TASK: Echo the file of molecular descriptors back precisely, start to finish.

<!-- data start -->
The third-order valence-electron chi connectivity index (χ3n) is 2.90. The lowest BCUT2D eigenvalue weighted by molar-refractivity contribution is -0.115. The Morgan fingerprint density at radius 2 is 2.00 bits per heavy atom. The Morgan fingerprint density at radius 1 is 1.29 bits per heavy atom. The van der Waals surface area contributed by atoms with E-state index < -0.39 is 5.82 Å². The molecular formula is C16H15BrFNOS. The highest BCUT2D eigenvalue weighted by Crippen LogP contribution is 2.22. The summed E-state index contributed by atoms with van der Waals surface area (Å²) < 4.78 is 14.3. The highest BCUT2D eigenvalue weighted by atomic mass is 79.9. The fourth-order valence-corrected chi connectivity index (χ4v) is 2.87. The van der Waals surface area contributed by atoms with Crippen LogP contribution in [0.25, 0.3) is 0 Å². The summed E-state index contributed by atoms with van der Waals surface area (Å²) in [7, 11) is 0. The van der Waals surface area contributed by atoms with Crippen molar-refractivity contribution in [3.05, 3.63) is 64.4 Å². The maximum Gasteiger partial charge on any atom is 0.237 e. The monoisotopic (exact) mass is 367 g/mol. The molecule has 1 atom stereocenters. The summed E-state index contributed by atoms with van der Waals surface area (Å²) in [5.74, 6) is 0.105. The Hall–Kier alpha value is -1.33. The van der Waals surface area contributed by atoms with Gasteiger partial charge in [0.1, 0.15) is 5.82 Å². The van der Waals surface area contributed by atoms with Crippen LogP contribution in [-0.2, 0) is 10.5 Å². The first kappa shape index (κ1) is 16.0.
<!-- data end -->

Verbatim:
The third-order valence-electron chi connectivity index (χ3n) is 2.90. The lowest BCUT2D eigenvalue weighted by molar-refractivity contribution is -0.115. The Morgan fingerprint density at radius 2 is 2.00 bits per heavy atom. The Morgan fingerprint density at radius 1 is 1.29 bits per heavy atom. The van der Waals surface area contributed by atoms with E-state index < -0.39 is 5.82 Å². The molecular formula is C16H15BrFNOS. The highest BCUT2D eigenvalue weighted by Crippen LogP contribution is 2.22. The summed E-state index contributed by atoms with van der Waals surface area (Å²) < 4.78 is 14.3. The highest BCUT2D eigenvalue weighted by atomic mass is 79.9. The fourth-order valence-corrected chi connectivity index (χ4v) is 2.87. The van der Waals surface area contributed by atoms with Crippen LogP contribution in [0.25, 0.3) is 0 Å². The summed E-state index contributed by atoms with van der Waals surface area (Å²) in [7, 11) is 0. The van der Waals surface area contributed by atoms with Crippen molar-refractivity contribution in [3.05, 3.63) is 64.4 Å². The maximum Gasteiger partial charge on any atom is 0.237 e. The monoisotopic (exact) mass is 367 g/mol. The molecule has 1 atom stereocenters. The summed E-state index contributed by atoms with van der Waals surface area (Å²) in [5.74, 6) is 0.105. The Hall–Kier alpha value is -1.33. The van der Waals surface area contributed by atoms with Gasteiger partial charge in [0.1, 0.15) is 5.82 Å². The van der Waals surface area contributed by atoms with Crippen LogP contribution in [-0.2, 0) is 10.5 Å². The first kappa shape index (κ1) is 16.0.